The Perfect Law, the Law of Liberty

As it happens on occasion, I crossed paths this morning with a social media post making the point that a person doesn’t need to go to church to be a Christian. For the record, this is not only a tired statement but also a theologically lazy one. The simple biblical fact is that Christians go to church. God mandates such fellowship. If you disagree, that is, if the Jesus you confess teaches it’s okay to be apart from Him and the gifts He gives in holy worship, then you’re following a false Christ.

I could go further with this, but I don’t want to. As I said, it’s a tired and lazy position. I’d rather steer into something Saint James wrote. It’s somewhat relevant to the way I started. Although, it reaches a lot further into the Christian life than worship attendance. Essentially, it establishes the premise that faith is one thing and faith adorned with deeds is another. Saying this, I mean what Saint James meant when he wrote:

“But be doers of the word, and not hearers only, deceiving yourselves. For if anyone is a hearer of the word and not a doer, he is like a man who looks intently at his natural face in a mirror. For he looks at himself and goes away and at once forgets what he was like. But the one who looks into the perfect law, the law of liberty, and perseveres, being no hearer who forgets but a doer who acts, he will be blessed in his doing” (1:22-25).

Do you know what the “perfect law, the law of liberty” is? Just know that whatever it is, James is not only insisting that we persevere in it but that such determination is somehow born from hearing it and then results in living according to it.

Maybe the best way to figure out what James means is to begin with the words he uses, namely, the word he employs for “perfect,” which is τέλειον. This word is equally translated as “complete.” In other words, the completed law—the totally accomplished law—establishes a standard for freedom. Variations of the same word are used in other places throughout God’s Word. But there is one crucial instance where it fully intersects with James’ understanding of the Law. It happens in John 19:30. It’s there the Lord announces from the cross the single word τετέλεσται, which is typically rendered as “It is finished.” Although, it’s just as accurately interpreted as “All is complete.”

By “perfect law, the law of liberty,” James has in mind Christ’s absolute fulfillment (completion) of the Law on our behalf. By His work, we have been set free, not only from Sin and Death but from the Law’s crushing burden as the only way of escaping eternal condemnation. In other words, instead of needing to keep the Law for salvation (which all of the Lord’s Apostles affirmed was impossible), we’re free to live in and according to it. It becomes a law of liberty, not one of bondage. James is saying that whoever keeps as one’s heading the Gospel of salvation through faith in Jesus Christ—whoever believes and perseveres in it—will become a “doer,” someone desiring to keep the Ten Commandments, not for salvation but out of love for Christ. These doers will do. And they will be blessed, not because they’re performing the Law, but because they’ve been set free in Jesus. This freedom moves them to desire faithfulness to Him. Faithfulness results in works. This is why James goes on the say:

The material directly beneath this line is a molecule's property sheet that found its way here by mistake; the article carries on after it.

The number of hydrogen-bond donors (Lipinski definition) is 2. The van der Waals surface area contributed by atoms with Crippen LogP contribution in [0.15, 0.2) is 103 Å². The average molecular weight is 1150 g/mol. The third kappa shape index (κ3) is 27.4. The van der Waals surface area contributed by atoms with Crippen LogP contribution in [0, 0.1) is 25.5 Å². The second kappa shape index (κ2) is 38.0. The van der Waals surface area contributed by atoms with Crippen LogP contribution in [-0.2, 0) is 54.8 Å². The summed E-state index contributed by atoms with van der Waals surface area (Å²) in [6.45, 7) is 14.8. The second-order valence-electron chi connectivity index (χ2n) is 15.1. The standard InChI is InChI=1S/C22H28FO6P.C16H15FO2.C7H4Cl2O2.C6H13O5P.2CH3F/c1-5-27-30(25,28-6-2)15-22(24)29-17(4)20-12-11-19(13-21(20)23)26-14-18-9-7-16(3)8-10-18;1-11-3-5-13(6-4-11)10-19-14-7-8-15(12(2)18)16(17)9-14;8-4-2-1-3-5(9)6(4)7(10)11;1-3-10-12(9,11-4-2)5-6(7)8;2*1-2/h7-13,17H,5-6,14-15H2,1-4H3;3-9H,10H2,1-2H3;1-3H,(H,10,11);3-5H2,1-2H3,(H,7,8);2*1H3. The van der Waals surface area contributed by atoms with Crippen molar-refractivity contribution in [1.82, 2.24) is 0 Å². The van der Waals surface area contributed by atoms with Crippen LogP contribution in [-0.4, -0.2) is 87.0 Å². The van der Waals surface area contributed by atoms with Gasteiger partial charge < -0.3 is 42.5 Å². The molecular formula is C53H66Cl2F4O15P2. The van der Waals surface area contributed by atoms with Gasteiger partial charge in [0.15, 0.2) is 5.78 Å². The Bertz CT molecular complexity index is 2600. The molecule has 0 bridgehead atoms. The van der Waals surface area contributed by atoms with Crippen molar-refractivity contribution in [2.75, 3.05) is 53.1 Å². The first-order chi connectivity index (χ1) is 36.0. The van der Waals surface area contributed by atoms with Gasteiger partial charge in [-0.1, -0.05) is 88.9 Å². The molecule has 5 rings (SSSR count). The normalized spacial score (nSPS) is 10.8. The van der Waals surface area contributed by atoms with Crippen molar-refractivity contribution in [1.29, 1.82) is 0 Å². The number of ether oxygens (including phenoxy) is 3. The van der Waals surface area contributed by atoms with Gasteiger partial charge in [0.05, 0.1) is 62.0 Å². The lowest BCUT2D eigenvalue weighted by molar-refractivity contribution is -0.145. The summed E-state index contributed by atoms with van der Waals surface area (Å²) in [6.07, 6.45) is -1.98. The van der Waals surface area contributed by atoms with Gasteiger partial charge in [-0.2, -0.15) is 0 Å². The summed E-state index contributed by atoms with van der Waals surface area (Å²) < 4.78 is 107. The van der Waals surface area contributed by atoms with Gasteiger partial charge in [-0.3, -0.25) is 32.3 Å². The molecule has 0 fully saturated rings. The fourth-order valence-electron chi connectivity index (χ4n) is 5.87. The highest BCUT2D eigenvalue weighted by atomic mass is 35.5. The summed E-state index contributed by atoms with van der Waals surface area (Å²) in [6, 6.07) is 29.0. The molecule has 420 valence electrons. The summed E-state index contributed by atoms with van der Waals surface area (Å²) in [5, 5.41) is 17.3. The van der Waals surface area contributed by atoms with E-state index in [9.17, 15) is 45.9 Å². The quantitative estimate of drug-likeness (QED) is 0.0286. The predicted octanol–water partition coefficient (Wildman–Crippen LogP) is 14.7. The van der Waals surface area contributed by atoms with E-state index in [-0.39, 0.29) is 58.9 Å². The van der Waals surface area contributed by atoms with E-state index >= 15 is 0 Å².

“What good is it, my brothers, if someone says he has faith but does not have works? Can that faith save him? If a brother or sister is poorly clothed and lacking in daily food, and one of you says to them, “Go in peace, be warmed and filled,” without giving them the things needed for the body, what good is that? So also faith by itself, if it does not have works, is dead” (2:14-18).

Samuel Butler once said, “You can do very little with faith, but you can do nothing without it.” That was a sloppy way to say it, but I’m willing to give him the benefit of the doubt. He attempted to speak alongside James. His point is that a proclaimed faith is not the same as a faith that acts to save the unborn from abortion. Although, from the proper perspective, a proclaimed faith hints at a much bigger picture. The proclamation is itself a deed. And faith made it happen. Faith produces. And why? Martin Luther so famously answered the question relative to justification. He said, “God does not need your good works. Your neighbor does.”

Do you have to go to church to be a Christian? How about this instead: genuine faith moves a Christian to desire to be in worship with his Lord.

On second thought, I did want to go further with my initial concern for worship attendance.

By the way, the people here at Our Savior in Hartland, Michigan, are going to have plenty of opportunities for being in worship this week. Today is Palm Sunday. We’re entering Holy Week. There are services every day, sometimes more than one a day, all the way through to Easter. Should you attend all of them? I’ll simply say, give it your best effort to attend as many as possible. Each plays a role in leading us to the Triduum—Maundy Thursday, Good Friday, and the Vigil of Easter. Attending any or all certainly wouldn’t hurt you. It goes without saying that you’ll be blessed. Do you know what else goes without saying? The fact that your faith already knows this, and it’s craving to act on the knowledge.